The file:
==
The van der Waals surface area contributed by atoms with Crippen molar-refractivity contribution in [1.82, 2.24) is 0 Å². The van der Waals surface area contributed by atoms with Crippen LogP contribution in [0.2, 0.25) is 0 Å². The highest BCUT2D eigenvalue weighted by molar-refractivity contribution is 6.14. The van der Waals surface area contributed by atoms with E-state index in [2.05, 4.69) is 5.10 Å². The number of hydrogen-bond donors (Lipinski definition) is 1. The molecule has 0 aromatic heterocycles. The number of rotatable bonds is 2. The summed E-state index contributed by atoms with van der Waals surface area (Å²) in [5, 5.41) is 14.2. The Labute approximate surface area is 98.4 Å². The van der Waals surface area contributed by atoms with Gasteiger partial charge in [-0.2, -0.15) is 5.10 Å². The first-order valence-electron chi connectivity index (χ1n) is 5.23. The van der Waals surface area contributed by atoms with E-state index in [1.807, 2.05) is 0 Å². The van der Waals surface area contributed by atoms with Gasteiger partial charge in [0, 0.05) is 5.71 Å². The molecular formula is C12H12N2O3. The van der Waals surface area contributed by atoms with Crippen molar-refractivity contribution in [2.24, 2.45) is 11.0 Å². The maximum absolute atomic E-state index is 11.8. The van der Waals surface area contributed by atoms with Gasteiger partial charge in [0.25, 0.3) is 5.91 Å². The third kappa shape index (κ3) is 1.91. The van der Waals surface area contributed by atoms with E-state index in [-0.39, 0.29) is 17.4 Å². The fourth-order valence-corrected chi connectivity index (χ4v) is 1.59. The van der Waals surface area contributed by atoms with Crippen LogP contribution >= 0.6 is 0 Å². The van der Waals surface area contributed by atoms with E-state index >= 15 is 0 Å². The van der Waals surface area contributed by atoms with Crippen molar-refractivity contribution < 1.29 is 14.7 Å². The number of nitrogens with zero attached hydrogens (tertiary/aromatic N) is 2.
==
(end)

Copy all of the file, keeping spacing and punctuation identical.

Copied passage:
The van der Waals surface area contributed by atoms with Crippen molar-refractivity contribution in [1.82, 2.24) is 0 Å². The van der Waals surface area contributed by atoms with Crippen LogP contribution in [0.2, 0.25) is 0 Å². The highest BCUT2D eigenvalue weighted by molar-refractivity contribution is 6.14. The van der Waals surface area contributed by atoms with E-state index in [2.05, 4.69) is 5.10 Å². The number of hydrogen-bond donors (Lipinski definition) is 1. The molecule has 0 aromatic heterocycles. The number of rotatable bonds is 2. The summed E-state index contributed by atoms with van der Waals surface area (Å²) in [5, 5.41) is 14.2. The Labute approximate surface area is 98.4 Å². The van der Waals surface area contributed by atoms with Gasteiger partial charge in [-0.2, -0.15) is 5.10 Å². The first-order valence-electron chi connectivity index (χ1n) is 5.23. The van der Waals surface area contributed by atoms with E-state index in [1.807, 2.05) is 0 Å². The van der Waals surface area contributed by atoms with Gasteiger partial charge in [0, 0.05) is 5.71 Å². The molecular formula is C12H12N2O3. The van der Waals surface area contributed by atoms with Crippen molar-refractivity contribution in [2.24, 2.45) is 11.0 Å². The maximum absolute atomic E-state index is 11.8. The van der Waals surface area contributed by atoms with Gasteiger partial charge in [0.25, 0.3) is 5.91 Å². The third kappa shape index (κ3) is 1.91. The van der Waals surface area contributed by atoms with E-state index in [-0.39, 0.29) is 17.4 Å². The fourth-order valence-corrected chi connectivity index (χ4v) is 1.59. The van der Waals surface area contributed by atoms with Crippen LogP contribution >= 0.6 is 0 Å². The van der Waals surface area contributed by atoms with E-state index >= 15 is 0 Å². The van der Waals surface area contributed by atoms with Crippen molar-refractivity contribution < 1.29 is 14.7 Å². The number of nitrogens with zero attached hydrogens (tertiary/aromatic N) is 2.